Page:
It is almost a year since four major changes to the UK Takeover Code (the “Code”) were implemented, notably the general prohibition on break fees and other deal protections, the requirement to identify potential bidders, the automatic 28 day “put up or shut up” period and enhanced disclosure in offer documentation.

These changes were largely driven by a sense that, in the aftermath of the highly publicised takeover of Cadbury by Kraft, the balance was too much in favour of a potential bidder. Whilst those changes have a direct impact on those quoted insurance companies that fall within the jurisdiction of the Code a number of insurance groups have, over the years, redomiciled to overseas jurisdictions such as Bermuda.

Perhaps as a result of recent takeover activity in the sector, this has not escaped the attention of the UK Takeover Panel (the “Panel”). There is no suggestion that in moving to Bermuda or elsewhere companies were seeking to take advantage of falling outside the jurisdiction of the Code – quite the contrary, as those companies sought to replicate certain of the fundamental principles of the Code into their bye-laws.

The scope of the Code’s jurisdiction is currently the subject of a Panel consultation paper. The most common application is where the target has its registered office in the UK1 and its securities admitted to trading on the main market of the London Stock Exchange. Currently, it is less clear if the Code applies under the second limb – that is where the target is registered in the UK and its securities are not admitted to trading on the main market of the London Stock Exchange and instead, for example, on the AIM market. In such a case, as to whether the Code applies depends on whether the target company is considered by the Panel to have its place of central management and control in the UK. This requirement is currently referred to as the “residency test”. The main argument in favour of removing the residency test is to provide greater clarity and certainty as to when a target company is subject to the Code. The principal argument against removing the residency test has related to the ability of the Panel to enforce the rules of the Code and to monitor their compliance where the offeree company does not have a sufficient nexus with the UK.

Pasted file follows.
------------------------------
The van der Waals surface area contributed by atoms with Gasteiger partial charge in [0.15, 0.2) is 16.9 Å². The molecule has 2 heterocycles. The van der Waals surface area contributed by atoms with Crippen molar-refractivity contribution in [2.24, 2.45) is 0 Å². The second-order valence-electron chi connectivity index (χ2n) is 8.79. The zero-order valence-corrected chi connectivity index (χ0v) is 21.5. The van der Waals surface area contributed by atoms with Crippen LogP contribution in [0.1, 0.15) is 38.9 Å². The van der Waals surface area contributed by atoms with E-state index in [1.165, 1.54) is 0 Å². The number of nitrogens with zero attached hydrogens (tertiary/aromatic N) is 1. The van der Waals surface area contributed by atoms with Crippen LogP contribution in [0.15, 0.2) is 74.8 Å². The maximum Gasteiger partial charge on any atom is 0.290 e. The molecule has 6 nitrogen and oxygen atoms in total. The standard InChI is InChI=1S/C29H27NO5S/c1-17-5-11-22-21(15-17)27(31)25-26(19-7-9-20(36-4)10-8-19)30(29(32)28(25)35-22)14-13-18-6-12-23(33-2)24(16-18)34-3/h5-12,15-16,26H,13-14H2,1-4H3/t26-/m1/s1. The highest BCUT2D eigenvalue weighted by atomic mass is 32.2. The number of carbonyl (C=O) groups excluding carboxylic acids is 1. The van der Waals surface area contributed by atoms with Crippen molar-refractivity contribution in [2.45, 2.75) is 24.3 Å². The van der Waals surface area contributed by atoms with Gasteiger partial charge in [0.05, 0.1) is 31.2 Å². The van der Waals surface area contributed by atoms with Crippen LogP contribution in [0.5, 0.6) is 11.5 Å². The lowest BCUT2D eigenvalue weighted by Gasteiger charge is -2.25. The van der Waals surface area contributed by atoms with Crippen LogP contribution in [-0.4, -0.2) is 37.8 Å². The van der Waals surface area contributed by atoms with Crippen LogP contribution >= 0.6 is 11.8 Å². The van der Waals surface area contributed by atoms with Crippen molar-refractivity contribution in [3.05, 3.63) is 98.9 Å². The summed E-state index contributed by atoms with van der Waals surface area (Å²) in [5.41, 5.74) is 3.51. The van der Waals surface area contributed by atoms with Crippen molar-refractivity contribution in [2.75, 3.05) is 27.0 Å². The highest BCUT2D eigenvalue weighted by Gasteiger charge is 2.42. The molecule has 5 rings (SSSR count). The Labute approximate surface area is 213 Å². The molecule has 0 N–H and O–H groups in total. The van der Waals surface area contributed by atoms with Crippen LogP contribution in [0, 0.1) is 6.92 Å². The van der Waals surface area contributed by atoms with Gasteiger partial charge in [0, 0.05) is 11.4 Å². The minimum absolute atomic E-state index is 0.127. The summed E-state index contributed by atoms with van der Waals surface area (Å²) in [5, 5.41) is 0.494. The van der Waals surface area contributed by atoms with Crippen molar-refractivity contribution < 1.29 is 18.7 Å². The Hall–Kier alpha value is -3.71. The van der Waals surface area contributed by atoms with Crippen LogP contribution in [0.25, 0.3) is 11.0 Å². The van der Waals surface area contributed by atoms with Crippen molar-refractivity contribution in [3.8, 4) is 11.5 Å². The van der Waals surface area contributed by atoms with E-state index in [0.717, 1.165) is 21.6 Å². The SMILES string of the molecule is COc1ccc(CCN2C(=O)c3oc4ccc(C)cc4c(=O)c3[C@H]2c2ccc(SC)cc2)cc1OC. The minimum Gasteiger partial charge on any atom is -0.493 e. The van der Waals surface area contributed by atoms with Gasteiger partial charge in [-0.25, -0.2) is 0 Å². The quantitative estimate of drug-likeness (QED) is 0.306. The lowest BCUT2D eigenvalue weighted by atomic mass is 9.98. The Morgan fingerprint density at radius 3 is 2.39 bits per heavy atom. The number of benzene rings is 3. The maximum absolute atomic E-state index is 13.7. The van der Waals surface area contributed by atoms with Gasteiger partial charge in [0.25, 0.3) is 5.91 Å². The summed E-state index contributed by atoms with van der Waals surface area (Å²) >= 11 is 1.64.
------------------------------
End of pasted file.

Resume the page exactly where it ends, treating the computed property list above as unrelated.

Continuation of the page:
The removal of the residency test may not have a significant effect on quoted insurance companies. What is perhaps of much greater interest to those quoted insurance groups is the fact that the Panel has in the consultation paper noted concerns that overseas companies which have their securities admitted to trading on the London Stock Exchange’s main market are not currently subject to the Code and has specifically identified Bermuda as an example of where companies have redomiciled. The Panel states that it intends to investigate whether it might be feasible and proportionate for some measure of Code protection to be extended to shareholders in such companies while acknowledging that it is mindful of a number of potential difficulties in relation to the regulation of such offers particularly as to compatibility of the Code with local laws and the Panel’s ability to enforce the Code.

Such an extension of the Code’s jurisdiction would represent a significant departure from the current state of play and throws up a number of questions, not least whether the Panel would have the necessary resources to police a greater number of companies. It would also take the jurisdiction of the Code in a direction of travel well beyond that set out in the underlying EU Takeovers Directive. In addition, would the Panel limit its jurisdiction to offers in relation to companies that had redomiciled having formerly fallen within the jurisdiction of the Code or would it extend to all overseas companies with a listing on the main market of the London Stock Exchange?

The impact would be felt far beyond the insurance market but, going forward, a group’s board may take into account the application of the Code in addition to insurance regulatory and other factors in determining optimal group structure.